Another piece of wartime history – the Catalina Museum, Lake Boga, Vic

After a peaceful camp alongside Lake Boga we set off to visit the Catalina Museum. I had no idea what to expect and didn’t really know anything about flying boats.

The museum is sponsored by the local Lions Club and they have done an incredible job. It’s a really fabulous little museum. I didn’t know that Lake Boga played a huge part in the war effort in Australia. I’d never heard of Lake Boga. The story goes that after the Japanese attack on Broome in 1941 both Lake Kangaroo and Lake Boga were inspected and Lake Boga was chosen to be the top secret site for the No 1 RAAF Flying Boart Repair Depot. Lake Boga was chosen mainly because it is round and the flying boats could land from any direction. It didn’t matter which way the wind was blowing.

Lake Boga saw its first flying boat on July 12, 1942 when a quantity of stores and equipment was flown in by a Catalina Flying Boat. Over the time of its operation the Lake Boga Flying Boat Repair Depot serviced over 416 aircraft with various aircraft such as Catalinas, Dorniers, Martin Mariners, Walrus, Kingfisher and Sunderlands.

The museum houses the original underground communications bunker and the bunker now displays communications equipment of the era. As the mission was top secret only personnel that had top security clearance could enter the bunker.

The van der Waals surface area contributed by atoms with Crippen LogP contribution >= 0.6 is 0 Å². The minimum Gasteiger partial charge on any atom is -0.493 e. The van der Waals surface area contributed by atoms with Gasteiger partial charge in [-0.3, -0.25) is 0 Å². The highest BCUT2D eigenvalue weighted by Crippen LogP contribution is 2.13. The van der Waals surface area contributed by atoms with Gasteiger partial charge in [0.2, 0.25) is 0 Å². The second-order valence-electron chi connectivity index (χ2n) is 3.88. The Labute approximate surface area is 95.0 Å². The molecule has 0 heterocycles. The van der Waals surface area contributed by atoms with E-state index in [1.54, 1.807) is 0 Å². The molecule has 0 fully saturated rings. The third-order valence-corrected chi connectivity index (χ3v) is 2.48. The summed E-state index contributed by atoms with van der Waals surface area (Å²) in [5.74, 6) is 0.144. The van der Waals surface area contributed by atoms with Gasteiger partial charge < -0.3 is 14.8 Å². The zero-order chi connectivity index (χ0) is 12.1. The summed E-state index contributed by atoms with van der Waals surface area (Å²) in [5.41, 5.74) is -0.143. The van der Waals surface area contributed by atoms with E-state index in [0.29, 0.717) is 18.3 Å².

Lake Boga covers an area of 1000 heactares (2000 acres) and has only run dry twice in recorded history. The last was in 2008. This enabled the Lions Club to arrange to the removal from the lake bed of the huge concrete mooring buoys that had been left behind after the war. These huge blocks, some with chains still attached, weigh 2 tonnes each.

When you enter the museum, after passing past the huge concrete mooring blocks in the carpark, you are greeted by the volunteer staff. You are directed to the the outdoors first to view the underground bunker display. This is followed by a 20 minute film in their little theatrette. Then you go into the museum proper where they have an actual Catalina Flying Boat A24-30 on display as well as lots of memorabilia from the time that Lake Boga was part of the war effort.

You can actually climb up a ladder at the rear of the Catalina and look inside. It must have been very hot/or cold inside those things and I imagine when the engines were running it would have been very noisy.

Over the time the Repair Depot was active there were flying crews from Australia, the US and the Netherlands stationed there. There was also the repair and support crews of men and women of the RAAF and WAAF.

These flying boats played a significant part in Australia’s war effort by bombing, supplying troops on the ground, reconnaissance and ferrying equipment.

What a fabulous museum! We spent a good 2 hours there and could probably have spent longer but we had to continue our journey along the Murray River.


One thought on “Another piece of wartime history – the Catalina Museum, Lake Boga, Vic

  1. Just love reading of your adventures Jenny. We are really looking forward to our own adventures in Tasmania after reading your story


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